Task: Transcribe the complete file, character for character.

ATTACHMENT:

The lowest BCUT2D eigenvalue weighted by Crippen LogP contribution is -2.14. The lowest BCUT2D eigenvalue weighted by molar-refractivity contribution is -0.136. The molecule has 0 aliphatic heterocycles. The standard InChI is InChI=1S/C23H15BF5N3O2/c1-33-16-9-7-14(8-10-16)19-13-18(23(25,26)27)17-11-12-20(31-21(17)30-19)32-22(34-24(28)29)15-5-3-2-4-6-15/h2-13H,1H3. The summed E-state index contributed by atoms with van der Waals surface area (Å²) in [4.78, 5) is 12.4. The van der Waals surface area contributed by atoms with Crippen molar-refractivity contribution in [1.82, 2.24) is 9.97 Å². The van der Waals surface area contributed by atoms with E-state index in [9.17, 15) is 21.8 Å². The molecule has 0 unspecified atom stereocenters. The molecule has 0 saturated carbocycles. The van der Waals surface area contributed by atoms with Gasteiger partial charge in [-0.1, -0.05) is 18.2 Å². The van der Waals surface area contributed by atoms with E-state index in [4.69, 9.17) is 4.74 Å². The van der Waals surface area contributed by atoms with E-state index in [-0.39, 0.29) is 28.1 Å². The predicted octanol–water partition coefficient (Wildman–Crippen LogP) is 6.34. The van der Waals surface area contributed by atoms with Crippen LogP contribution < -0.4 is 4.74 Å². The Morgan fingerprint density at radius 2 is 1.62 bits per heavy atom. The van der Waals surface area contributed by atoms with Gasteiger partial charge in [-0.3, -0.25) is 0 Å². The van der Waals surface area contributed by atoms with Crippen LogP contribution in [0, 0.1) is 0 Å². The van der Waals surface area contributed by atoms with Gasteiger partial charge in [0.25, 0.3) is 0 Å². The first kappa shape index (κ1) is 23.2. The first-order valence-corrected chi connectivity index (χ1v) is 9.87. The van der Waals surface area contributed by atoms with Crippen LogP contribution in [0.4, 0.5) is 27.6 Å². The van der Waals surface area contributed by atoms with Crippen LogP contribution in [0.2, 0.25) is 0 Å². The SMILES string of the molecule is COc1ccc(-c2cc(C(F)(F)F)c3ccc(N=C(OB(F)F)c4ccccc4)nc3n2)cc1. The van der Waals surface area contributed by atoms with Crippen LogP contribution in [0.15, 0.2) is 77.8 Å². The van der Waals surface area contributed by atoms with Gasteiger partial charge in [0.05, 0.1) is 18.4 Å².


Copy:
The lowest BCUT2D eigenvalue weighted by Crippen LogP contribution is -2.14. The lowest BCUT2D eigenvalue weighted by molar-refractivity contribution is -0.136. The molecule has 0 aliphatic heterocycles. The standard InChI is InChI=1S/C23H15BF5N3O2/c1-33-16-9-7-14(8-10-16)19-13-18(23(25,26)27)17-11-12-20(31-21(17)30-19)32-22(34-24(28)29)15-5-3-2-4-6-15/h2-13H,1H3. The summed E-state index contributed by atoms with van der Waals surface area (Å²) in [4.78, 5) is 12.4. The van der Waals surface area contributed by atoms with Crippen molar-refractivity contribution in [1.82, 2.24) is 9.97 Å². The van der Waals surface area contributed by atoms with E-state index in [9.17, 15) is 21.8 Å². The molecule has 0 unspecified atom stereocenters. The molecule has 0 saturated carbocycles. The van der Waals surface area contributed by atoms with Gasteiger partial charge in [-0.1, -0.05) is 18.2 Å². The van der Waals surface area contributed by atoms with E-state index in [4.69, 9.17) is 4.74 Å². The van der Waals surface area contributed by atoms with E-state index in [-0.39, 0.29) is 28.1 Å². The predicted octanol–water partition coefficient (Wildman–Crippen LogP) is 6.34. The van der Waals surface area contributed by atoms with Crippen LogP contribution < -0.4 is 4.74 Å². The Morgan fingerprint density at radius 2 is 1.62 bits per heavy atom. The van der Waals surface area contributed by atoms with Gasteiger partial charge in [-0.3, -0.25) is 0 Å². The van der Waals surface area contributed by atoms with Crippen LogP contribution in [0, 0.1) is 0 Å². The van der Waals surface area contributed by atoms with Gasteiger partial charge in [0.25, 0.3) is 0 Å². The first kappa shape index (κ1) is 23.2. The first-order valence-corrected chi connectivity index (χ1v) is 9.87. The van der Waals surface area contributed by atoms with Crippen LogP contribution in [0.4, 0.5) is 27.6 Å². The van der Waals surface area contributed by atoms with Crippen LogP contribution in [0.2, 0.25) is 0 Å². The SMILES string of the molecule is COc1ccc(-c2cc(C(F)(F)F)c3ccc(N=C(OB(F)F)c4ccccc4)nc3n2)cc1. The van der Waals surface area contributed by atoms with Crippen LogP contribution in [0.15, 0.2) is 77.8 Å². The van der Waals surface area contributed by atoms with Gasteiger partial charge in [0.05, 0.1) is 18.4 Å².